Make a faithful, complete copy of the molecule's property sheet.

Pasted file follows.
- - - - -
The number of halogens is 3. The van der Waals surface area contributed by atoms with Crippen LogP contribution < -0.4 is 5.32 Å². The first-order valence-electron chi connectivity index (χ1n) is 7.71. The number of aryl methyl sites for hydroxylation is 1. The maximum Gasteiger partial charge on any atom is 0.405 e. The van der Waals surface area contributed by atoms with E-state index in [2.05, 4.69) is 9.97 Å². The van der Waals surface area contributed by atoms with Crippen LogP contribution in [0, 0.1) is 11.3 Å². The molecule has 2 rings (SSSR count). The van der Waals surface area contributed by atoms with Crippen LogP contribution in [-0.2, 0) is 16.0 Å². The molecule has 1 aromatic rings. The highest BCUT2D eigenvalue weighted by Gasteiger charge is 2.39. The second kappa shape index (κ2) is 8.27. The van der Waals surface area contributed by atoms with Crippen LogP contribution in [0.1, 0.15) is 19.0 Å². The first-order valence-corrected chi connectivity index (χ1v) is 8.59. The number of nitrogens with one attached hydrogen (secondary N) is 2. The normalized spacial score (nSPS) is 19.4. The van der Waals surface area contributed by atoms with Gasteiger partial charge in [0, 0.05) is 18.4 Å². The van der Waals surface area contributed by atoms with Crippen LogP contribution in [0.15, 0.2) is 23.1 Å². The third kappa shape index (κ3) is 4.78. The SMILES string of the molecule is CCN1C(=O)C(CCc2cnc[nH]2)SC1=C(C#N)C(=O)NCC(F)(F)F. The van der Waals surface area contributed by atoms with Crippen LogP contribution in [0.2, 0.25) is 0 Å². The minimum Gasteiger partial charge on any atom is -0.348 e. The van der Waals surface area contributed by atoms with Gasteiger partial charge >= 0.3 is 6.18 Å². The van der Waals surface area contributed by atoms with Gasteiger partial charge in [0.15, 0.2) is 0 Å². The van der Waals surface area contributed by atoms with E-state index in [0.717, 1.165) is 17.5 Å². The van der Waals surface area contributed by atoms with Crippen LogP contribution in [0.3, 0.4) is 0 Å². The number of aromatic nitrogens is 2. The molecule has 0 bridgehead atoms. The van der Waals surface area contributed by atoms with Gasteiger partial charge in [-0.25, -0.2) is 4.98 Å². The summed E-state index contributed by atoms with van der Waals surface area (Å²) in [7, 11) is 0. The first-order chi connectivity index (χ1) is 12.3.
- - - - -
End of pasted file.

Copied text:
The number of halogens is 3. The van der Waals surface area contributed by atoms with Crippen LogP contribution < -0.4 is 5.32 Å². The first-order valence-electron chi connectivity index (χ1n) is 7.71. The number of aryl methyl sites for hydroxylation is 1. The maximum Gasteiger partial charge on any atom is 0.405 e. The van der Waals surface area contributed by atoms with E-state index in [2.05, 4.69) is 9.97 Å². The van der Waals surface area contributed by atoms with Crippen LogP contribution in [0, 0.1) is 11.3 Å². The molecule has 2 rings (SSSR count). The van der Waals surface area contributed by atoms with Crippen LogP contribution in [-0.2, 0) is 16.0 Å². The molecule has 1 aromatic rings. The highest BCUT2D eigenvalue weighted by Gasteiger charge is 2.39. The second kappa shape index (κ2) is 8.27. The van der Waals surface area contributed by atoms with Crippen LogP contribution in [0.1, 0.15) is 19.0 Å². The first-order valence-corrected chi connectivity index (χ1v) is 8.59. The number of nitrogens with one attached hydrogen (secondary N) is 2. The normalized spacial score (nSPS) is 19.4. The van der Waals surface area contributed by atoms with Gasteiger partial charge in [0, 0.05) is 18.4 Å². The van der Waals surface area contributed by atoms with Crippen LogP contribution in [0.15, 0.2) is 23.1 Å². The third kappa shape index (κ3) is 4.78. The SMILES string of the molecule is CCN1C(=O)C(CCc2cnc[nH]2)SC1=C(C#N)C(=O)NCC(F)(F)F. The van der Waals surface area contributed by atoms with Crippen LogP contribution in [0.2, 0.25) is 0 Å². The minimum Gasteiger partial charge on any atom is -0.348 e. The van der Waals surface area contributed by atoms with Gasteiger partial charge >= 0.3 is 6.18 Å². The van der Waals surface area contributed by atoms with Gasteiger partial charge in [0.15, 0.2) is 0 Å². The van der Waals surface area contributed by atoms with E-state index in [0.717, 1.165) is 17.5 Å². The van der Waals surface area contributed by atoms with Crippen LogP contribution in [0.3, 0.4) is 0 Å². The number of aromatic nitrogens is 2. The molecule has 0 bridgehead atoms. The van der Waals surface area contributed by atoms with Gasteiger partial charge in [-0.25, -0.2) is 4.98 Å². The summed E-state index contributed by atoms with van der Waals surface area (Å²) in [7, 11) is 0. The first-order chi connectivity index (χ1) is 12.3.